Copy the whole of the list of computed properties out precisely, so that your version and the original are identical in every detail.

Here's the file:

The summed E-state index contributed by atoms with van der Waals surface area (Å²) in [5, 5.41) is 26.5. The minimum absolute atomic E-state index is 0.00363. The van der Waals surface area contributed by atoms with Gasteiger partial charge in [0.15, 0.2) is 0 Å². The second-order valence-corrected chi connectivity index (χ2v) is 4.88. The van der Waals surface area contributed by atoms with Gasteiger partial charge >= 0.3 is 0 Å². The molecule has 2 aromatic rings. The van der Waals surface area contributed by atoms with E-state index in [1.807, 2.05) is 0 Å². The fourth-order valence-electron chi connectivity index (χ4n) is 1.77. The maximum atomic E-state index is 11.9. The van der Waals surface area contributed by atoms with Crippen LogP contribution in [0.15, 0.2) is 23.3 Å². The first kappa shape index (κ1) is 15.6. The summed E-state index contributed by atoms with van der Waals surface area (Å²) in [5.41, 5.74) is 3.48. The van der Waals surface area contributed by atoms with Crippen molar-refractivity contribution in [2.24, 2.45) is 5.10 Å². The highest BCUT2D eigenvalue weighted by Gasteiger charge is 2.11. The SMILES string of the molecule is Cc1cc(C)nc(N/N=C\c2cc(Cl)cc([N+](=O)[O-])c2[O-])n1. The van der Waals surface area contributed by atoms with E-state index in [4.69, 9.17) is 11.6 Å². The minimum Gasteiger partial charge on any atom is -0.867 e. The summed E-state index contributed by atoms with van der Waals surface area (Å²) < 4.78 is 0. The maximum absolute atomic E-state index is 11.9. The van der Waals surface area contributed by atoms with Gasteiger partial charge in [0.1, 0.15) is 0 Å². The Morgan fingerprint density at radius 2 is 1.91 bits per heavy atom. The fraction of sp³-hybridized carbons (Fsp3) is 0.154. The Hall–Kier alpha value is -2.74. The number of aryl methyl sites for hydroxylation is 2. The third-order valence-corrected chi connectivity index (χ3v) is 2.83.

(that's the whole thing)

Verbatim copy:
The summed E-state index contributed by atoms with van der Waals surface area (Å²) in [5, 5.41) is 26.5. The minimum absolute atomic E-state index is 0.00363. The van der Waals surface area contributed by atoms with Gasteiger partial charge in [0.15, 0.2) is 0 Å². The second-order valence-corrected chi connectivity index (χ2v) is 4.88. The van der Waals surface area contributed by atoms with Gasteiger partial charge >= 0.3 is 0 Å². The molecule has 2 aromatic rings. The van der Waals surface area contributed by atoms with E-state index in [1.807, 2.05) is 0 Å². The fourth-order valence-electron chi connectivity index (χ4n) is 1.77. The maximum atomic E-state index is 11.9. The van der Waals surface area contributed by atoms with Crippen LogP contribution in [0.15, 0.2) is 23.3 Å². The first kappa shape index (κ1) is 15.6. The summed E-state index contributed by atoms with van der Waals surface area (Å²) in [5.41, 5.74) is 3.48. The van der Waals surface area contributed by atoms with Crippen molar-refractivity contribution in [2.24, 2.45) is 5.10 Å². The highest BCUT2D eigenvalue weighted by Gasteiger charge is 2.11. The SMILES string of the molecule is Cc1cc(C)nc(N/N=C\c2cc(Cl)cc([N+](=O)[O-])c2[O-])n1. The van der Waals surface area contributed by atoms with E-state index in [4.69, 9.17) is 11.6 Å². The minimum Gasteiger partial charge on any atom is -0.867 e. The summed E-state index contributed by atoms with van der Waals surface area (Å²) < 4.78 is 0. The maximum absolute atomic E-state index is 11.9. The van der Waals surface area contributed by atoms with Gasteiger partial charge in [0.1, 0.15) is 0 Å². The Morgan fingerprint density at radius 2 is 1.91 bits per heavy atom. The fraction of sp³-hybridized carbons (Fsp3) is 0.154. The Hall–Kier alpha value is -2.74. The number of aryl methyl sites for hydroxylation is 2. The third-order valence-corrected chi connectivity index (χ3v) is 2.83.